• Forced font colors used in body text will be removed so the user may change the color of the text.


Formatting Paragraphs

For body text, either indents or extra line spacing must be used to distinguish paragraphs for customers. Amazon recommends using the text-indent attribute in the CSS to set indent values of no more than 4 ems for body paragraphs. To change the space before or after each paragraph, use the margin-top or margin-bottom styles respectively in the CSS. We recommend using em values for these attributes. Never use the height property to control the size of elements containing text or instances of overlapping text may occur in your book. The height property should only ever be applied to images in reflowable books.



Fixed Values

Avoid using fixed values such as points and pixels for CSS properties such as font-size, width, height, margin, padding, and text-indent. To enable rendering across various screen sizes and resolutions, specify these values in ems or percentages.



Margin and Padding Formatting

When using left or right margin and padding CSS properties, specify the values in percentage (%) instead of em units. This ensures that the margins do not grow too wide with large font sizes and impair reading. Margins should be assigned values of 0 or greater to keep content from falling off the edge of the screen or overlapping other content. Always set left and right margins to 0 for normal body text to allow users the full range of margin selection using device defaults. Top/bottom margins should be specified in ems so that spacing between paragraphs is easily distinguishable at any font or device size.



Drop Caps

Elements such as drop caps should be specified using percentages or relative units (positive or negative) instead of fixed values such as points and pixels. The top of the drop cap should be aligned with the body text. To create drop caps, Amazon recommends using the following sample CSS:

Example:

p.para {
font-size: 1em;
margin-bottom: 0;
margin-top: 0;
text-align: justify;
text-indent: 0;
}

@media amzn-kf8

{

span.dropcaps

{

font-weight:normal; font-size:320%; float:left; margin-top:-0.3225em; margin-bottom:-0.3245em;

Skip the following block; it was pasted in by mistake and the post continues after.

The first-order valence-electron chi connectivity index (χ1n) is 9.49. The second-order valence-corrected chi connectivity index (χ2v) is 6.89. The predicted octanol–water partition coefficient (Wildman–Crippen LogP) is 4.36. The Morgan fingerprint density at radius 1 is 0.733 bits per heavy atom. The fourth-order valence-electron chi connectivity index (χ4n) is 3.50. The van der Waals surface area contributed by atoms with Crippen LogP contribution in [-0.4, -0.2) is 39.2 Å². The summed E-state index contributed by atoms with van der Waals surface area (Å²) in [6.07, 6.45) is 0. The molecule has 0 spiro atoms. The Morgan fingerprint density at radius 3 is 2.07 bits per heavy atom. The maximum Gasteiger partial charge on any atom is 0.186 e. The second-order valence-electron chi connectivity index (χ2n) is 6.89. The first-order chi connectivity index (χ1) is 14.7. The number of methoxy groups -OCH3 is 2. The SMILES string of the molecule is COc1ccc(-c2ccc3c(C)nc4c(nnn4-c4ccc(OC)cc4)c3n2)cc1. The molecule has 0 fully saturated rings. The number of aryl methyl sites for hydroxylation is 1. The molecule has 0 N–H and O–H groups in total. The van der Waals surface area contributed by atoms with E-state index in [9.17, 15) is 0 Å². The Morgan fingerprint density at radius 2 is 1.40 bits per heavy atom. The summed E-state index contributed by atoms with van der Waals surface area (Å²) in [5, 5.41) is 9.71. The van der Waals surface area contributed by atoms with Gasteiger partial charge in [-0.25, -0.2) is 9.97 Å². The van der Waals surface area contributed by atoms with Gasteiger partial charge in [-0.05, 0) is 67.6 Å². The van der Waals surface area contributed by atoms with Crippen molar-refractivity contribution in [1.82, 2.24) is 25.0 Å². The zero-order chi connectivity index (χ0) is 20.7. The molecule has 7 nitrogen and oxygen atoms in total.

}

}

@media amzn-mobi

{

span.dropcaps

{

font-size:3em; font-weight: bold;

}
}

<p class="para"><span class="dropcaps">T</span>his is a sample


To verify that the drop caps display as intended, test the book. The following is an example of a drop cap formatted using this method in a book with Enhanced Typesetting:



Small font setting


Large font setting


CSS for Page Breaks

Use the CSS page-break-before and page-break-after attributes to separate sections. Alternatively, place each section of content that should appear after a page break in a new HTML document. Don't insert blank lines of text to create page breaks.



Using Embedded Fonts

Kindle supports embedded fonts within the eBook. These fonts can be either Open Type (OTF) or True Type (TTF). Kindle does not recommend the use of Type 1 (Postscript) fonts. To provide Kindle customers with the best possible reading experience, reflowable books that use Type 1 fonts are rendered using Kindle fonts by default. On KF8-enabled devices and applications, customers have the option to turn publisher-provided fonts on or off.

It is the responsibility of the publisher to secure the appropriate license rights for fonts. Unless embedded fonts are necessary to convey intent, Amazon recommends using the default set of fonts installed on Kindle devices and applications because they have been tuned for high quality rendering.

When choosing a font, consider usability for readers with moderate vision impairments. Choose a simple, clear font which will contrast well against all tablet and E-reader backgrounds.

Accessibility tip: Thin fonts are harder to read and can impact the perceived contrast of the text with the background. Amazon recommends avoiding thin fonts for the body text of your manuscript.

Kindle also supports a monospaced font. Content in the following tags will be rendered in monospaced font: <pre>, <code>, <samp>, <kbd>, <tt>, <font face="courier">, <font face="monospace">.